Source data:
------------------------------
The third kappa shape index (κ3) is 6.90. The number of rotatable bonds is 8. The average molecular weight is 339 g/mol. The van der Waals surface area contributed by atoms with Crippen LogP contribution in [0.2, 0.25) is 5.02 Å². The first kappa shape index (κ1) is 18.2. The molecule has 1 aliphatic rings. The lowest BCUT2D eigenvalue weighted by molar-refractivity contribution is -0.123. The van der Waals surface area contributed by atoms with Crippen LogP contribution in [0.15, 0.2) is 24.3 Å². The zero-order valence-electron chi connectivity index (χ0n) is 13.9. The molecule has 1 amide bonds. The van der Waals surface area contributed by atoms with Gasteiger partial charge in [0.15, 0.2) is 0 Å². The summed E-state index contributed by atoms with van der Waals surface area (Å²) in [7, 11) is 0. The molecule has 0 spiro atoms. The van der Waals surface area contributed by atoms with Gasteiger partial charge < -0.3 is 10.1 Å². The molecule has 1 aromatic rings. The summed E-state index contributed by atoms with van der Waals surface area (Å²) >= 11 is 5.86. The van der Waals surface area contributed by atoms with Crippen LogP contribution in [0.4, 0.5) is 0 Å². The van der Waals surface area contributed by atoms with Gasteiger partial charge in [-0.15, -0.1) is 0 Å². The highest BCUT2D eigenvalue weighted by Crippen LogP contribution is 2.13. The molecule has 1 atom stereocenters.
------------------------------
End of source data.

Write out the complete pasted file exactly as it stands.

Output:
The third kappa shape index (κ3) is 6.90. The number of rotatable bonds is 8. The average molecular weight is 339 g/mol. The van der Waals surface area contributed by atoms with Crippen LogP contribution in [0.2, 0.25) is 5.02 Å². The first kappa shape index (κ1) is 18.2. The molecule has 1 aliphatic rings. The lowest BCUT2D eigenvalue weighted by molar-refractivity contribution is -0.123. The van der Waals surface area contributed by atoms with Crippen LogP contribution in [0.15, 0.2) is 24.3 Å². The zero-order valence-electron chi connectivity index (χ0n) is 13.9. The molecule has 1 amide bonds. The van der Waals surface area contributed by atoms with Gasteiger partial charge in [0.15, 0.2) is 0 Å². The summed E-state index contributed by atoms with van der Waals surface area (Å²) in [7, 11) is 0. The molecule has 0 spiro atoms. The van der Waals surface area contributed by atoms with Gasteiger partial charge < -0.3 is 10.1 Å². The molecule has 1 aromatic rings. The summed E-state index contributed by atoms with van der Waals surface area (Å²) >= 11 is 5.86. The van der Waals surface area contributed by atoms with Crippen LogP contribution in [0.4, 0.5) is 0 Å². The van der Waals surface area contributed by atoms with Gasteiger partial charge in [-0.15, -0.1) is 0 Å². The highest BCUT2D eigenvalue weighted by Crippen LogP contribution is 2.13. The molecule has 1 atom stereocenters.